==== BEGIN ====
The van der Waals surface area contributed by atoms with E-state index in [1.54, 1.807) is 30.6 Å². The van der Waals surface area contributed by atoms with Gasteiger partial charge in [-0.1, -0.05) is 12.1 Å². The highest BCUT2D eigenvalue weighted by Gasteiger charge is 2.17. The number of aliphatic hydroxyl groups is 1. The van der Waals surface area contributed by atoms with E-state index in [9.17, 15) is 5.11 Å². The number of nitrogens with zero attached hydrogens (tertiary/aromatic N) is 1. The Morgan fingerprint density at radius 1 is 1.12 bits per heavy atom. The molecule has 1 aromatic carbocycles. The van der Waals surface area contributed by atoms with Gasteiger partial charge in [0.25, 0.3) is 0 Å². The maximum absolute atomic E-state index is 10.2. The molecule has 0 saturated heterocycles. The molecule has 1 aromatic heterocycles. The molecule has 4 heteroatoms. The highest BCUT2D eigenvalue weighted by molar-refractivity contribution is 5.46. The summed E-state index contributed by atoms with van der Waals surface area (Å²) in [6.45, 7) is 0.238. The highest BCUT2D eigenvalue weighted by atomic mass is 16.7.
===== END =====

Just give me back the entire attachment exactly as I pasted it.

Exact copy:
The van der Waals surface area contributed by atoms with E-state index in [1.54, 1.807) is 30.6 Å². The van der Waals surface area contributed by atoms with Gasteiger partial charge in [-0.1, -0.05) is 12.1 Å². The highest BCUT2D eigenvalue weighted by Gasteiger charge is 2.17. The number of aliphatic hydroxyl groups is 1. The van der Waals surface area contributed by atoms with E-state index in [9.17, 15) is 5.11 Å². The number of nitrogens with zero attached hydrogens (tertiary/aromatic N) is 1. The Morgan fingerprint density at radius 1 is 1.12 bits per heavy atom. The molecule has 1 aromatic carbocycles. The van der Waals surface area contributed by atoms with Gasteiger partial charge in [0.25, 0.3) is 0 Å². The maximum absolute atomic E-state index is 10.2. The molecule has 0 saturated heterocycles. The molecule has 1 aromatic heterocycles. The molecule has 4 heteroatoms. The highest BCUT2D eigenvalue weighted by molar-refractivity contribution is 5.46. The summed E-state index contributed by atoms with van der Waals surface area (Å²) in [6.45, 7) is 0.238. The highest BCUT2D eigenvalue weighted by atomic mass is 16.7.